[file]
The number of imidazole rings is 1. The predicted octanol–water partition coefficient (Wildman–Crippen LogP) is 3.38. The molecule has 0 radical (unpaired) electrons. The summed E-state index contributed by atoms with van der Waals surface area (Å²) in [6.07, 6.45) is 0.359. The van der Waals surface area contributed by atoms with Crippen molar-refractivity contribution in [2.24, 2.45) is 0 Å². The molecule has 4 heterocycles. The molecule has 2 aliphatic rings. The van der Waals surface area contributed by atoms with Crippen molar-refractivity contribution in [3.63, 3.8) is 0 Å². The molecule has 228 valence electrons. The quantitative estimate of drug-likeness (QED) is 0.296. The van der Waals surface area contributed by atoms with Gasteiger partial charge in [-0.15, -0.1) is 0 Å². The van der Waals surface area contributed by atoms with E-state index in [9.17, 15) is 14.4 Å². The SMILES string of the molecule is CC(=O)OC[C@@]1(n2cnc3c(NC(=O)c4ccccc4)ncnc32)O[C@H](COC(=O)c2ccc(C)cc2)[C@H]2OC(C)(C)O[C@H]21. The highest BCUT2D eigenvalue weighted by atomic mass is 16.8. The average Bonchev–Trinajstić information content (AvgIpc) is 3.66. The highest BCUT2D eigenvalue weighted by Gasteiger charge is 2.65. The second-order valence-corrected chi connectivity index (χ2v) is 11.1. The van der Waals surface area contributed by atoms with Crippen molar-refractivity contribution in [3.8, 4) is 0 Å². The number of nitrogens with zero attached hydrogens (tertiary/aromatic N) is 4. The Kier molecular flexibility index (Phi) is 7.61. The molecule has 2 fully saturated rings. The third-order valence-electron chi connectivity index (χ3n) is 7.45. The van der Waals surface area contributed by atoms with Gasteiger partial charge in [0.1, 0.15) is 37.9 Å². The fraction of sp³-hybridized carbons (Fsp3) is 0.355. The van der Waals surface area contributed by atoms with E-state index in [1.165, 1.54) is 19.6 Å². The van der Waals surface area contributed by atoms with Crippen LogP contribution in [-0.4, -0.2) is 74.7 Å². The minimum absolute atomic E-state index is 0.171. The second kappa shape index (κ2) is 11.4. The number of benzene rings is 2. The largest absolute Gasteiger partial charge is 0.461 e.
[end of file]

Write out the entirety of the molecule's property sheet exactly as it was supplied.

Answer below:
The number of imidazole rings is 1. The predicted octanol–water partition coefficient (Wildman–Crippen LogP) is 3.38. The molecule has 0 radical (unpaired) electrons. The summed E-state index contributed by atoms with van der Waals surface area (Å²) in [6.07, 6.45) is 0.359. The van der Waals surface area contributed by atoms with Crippen molar-refractivity contribution in [2.24, 2.45) is 0 Å². The molecule has 4 heterocycles. The molecule has 2 aliphatic rings. The van der Waals surface area contributed by atoms with Crippen molar-refractivity contribution in [3.63, 3.8) is 0 Å². The molecule has 228 valence electrons. The quantitative estimate of drug-likeness (QED) is 0.296. The van der Waals surface area contributed by atoms with Gasteiger partial charge in [-0.15, -0.1) is 0 Å². The van der Waals surface area contributed by atoms with E-state index in [9.17, 15) is 14.4 Å². The SMILES string of the molecule is CC(=O)OC[C@@]1(n2cnc3c(NC(=O)c4ccccc4)ncnc32)O[C@H](COC(=O)c2ccc(C)cc2)[C@H]2OC(C)(C)O[C@H]21. The highest BCUT2D eigenvalue weighted by atomic mass is 16.8. The average Bonchev–Trinajstić information content (AvgIpc) is 3.66. The highest BCUT2D eigenvalue weighted by Gasteiger charge is 2.65. The second-order valence-corrected chi connectivity index (χ2v) is 11.1. The van der Waals surface area contributed by atoms with Crippen molar-refractivity contribution in [3.8, 4) is 0 Å². The number of nitrogens with zero attached hydrogens (tertiary/aromatic N) is 4. The Kier molecular flexibility index (Phi) is 7.61. The molecule has 2 fully saturated rings. The third-order valence-electron chi connectivity index (χ3n) is 7.45. The van der Waals surface area contributed by atoms with Gasteiger partial charge in [0.1, 0.15) is 37.9 Å². The fraction of sp³-hybridized carbons (Fsp3) is 0.355. The van der Waals surface area contributed by atoms with E-state index in [1.165, 1.54) is 19.6 Å². The van der Waals surface area contributed by atoms with Crippen LogP contribution in [-0.4, -0.2) is 74.7 Å². The minimum absolute atomic E-state index is 0.171. The second kappa shape index (κ2) is 11.4. The number of benzene rings is 2. The largest absolute Gasteiger partial charge is 0.461 e.